At baseline, the tachycardia cycle length (TCL) was 340 ms with concentric coronary sinus activation and 2:1 ventricular conduction. Three-dimensional electroanatomical mapping of the right atrium was performed using the CARTO® 3 mapping system (Biosense Webster, Diamond Bar, CA, USA). The local activation time map confirmed an incisional and cavo-tricuspid isthmus (CTI) dependent RA flutter with the reentry circuit corresponding to a figure of eight (fig. 1C, video 1). The critical isthmus at the lateral RA wall adjacent to the annulus/prosthetic valve was ablated with a power output of 35-40 watts and extended to the CTI using an irrigated ablation catheter (THERMOCOOL SMARTTOUCH® SF, Biosense Webster) (fig. 1D, 1E). During ablation, gradual lengthening of the TCL was observed with termination of flutter and restoration of sinus rhythm (fig. 1F). Bidirectional CTI block was confirmed and no tachycardia was inducible anymore. During two years of follow-up, the patient remained asymptomatic and maintained sinus rhythm with a stable valve function and no evidence of prosthetic valve damage.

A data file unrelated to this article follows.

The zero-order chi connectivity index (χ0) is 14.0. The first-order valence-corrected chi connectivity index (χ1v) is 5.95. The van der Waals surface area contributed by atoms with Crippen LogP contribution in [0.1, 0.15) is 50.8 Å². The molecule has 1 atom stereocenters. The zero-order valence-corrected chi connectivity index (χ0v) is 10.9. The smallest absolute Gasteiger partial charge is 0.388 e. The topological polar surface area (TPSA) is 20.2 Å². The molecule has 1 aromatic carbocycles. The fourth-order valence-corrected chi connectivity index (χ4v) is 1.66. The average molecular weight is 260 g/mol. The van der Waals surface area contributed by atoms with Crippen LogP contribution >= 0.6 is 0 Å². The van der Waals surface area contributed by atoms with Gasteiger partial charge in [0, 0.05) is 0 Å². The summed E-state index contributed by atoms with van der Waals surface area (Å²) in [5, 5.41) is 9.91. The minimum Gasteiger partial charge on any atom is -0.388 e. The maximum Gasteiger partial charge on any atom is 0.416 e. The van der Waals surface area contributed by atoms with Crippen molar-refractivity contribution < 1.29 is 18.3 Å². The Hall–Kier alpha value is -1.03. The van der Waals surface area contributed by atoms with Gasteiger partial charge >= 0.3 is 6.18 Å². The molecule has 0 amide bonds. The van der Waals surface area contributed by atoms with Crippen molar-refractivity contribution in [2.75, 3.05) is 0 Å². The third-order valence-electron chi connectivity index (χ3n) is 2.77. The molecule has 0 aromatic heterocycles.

Figure 1:Right sided atrial flutter ablation after tricuspid valve-in-valve replacement. (A) Patient presented with symptomatic atrial flutter. (B) Echocardiography demonstrated normal valve function. (C) 3D electroanatomical mapping of the right atrium confirmed incisional and cavo-tricuspid isthmus dependent flutter. Arrows in the left anterior oblique projection indicate the reentry circuit corresponding to a figure of eight. (D–F) Ablation of the critical isthmus at the lateral right atrial wall and the CTI sustainably terminated the flutter.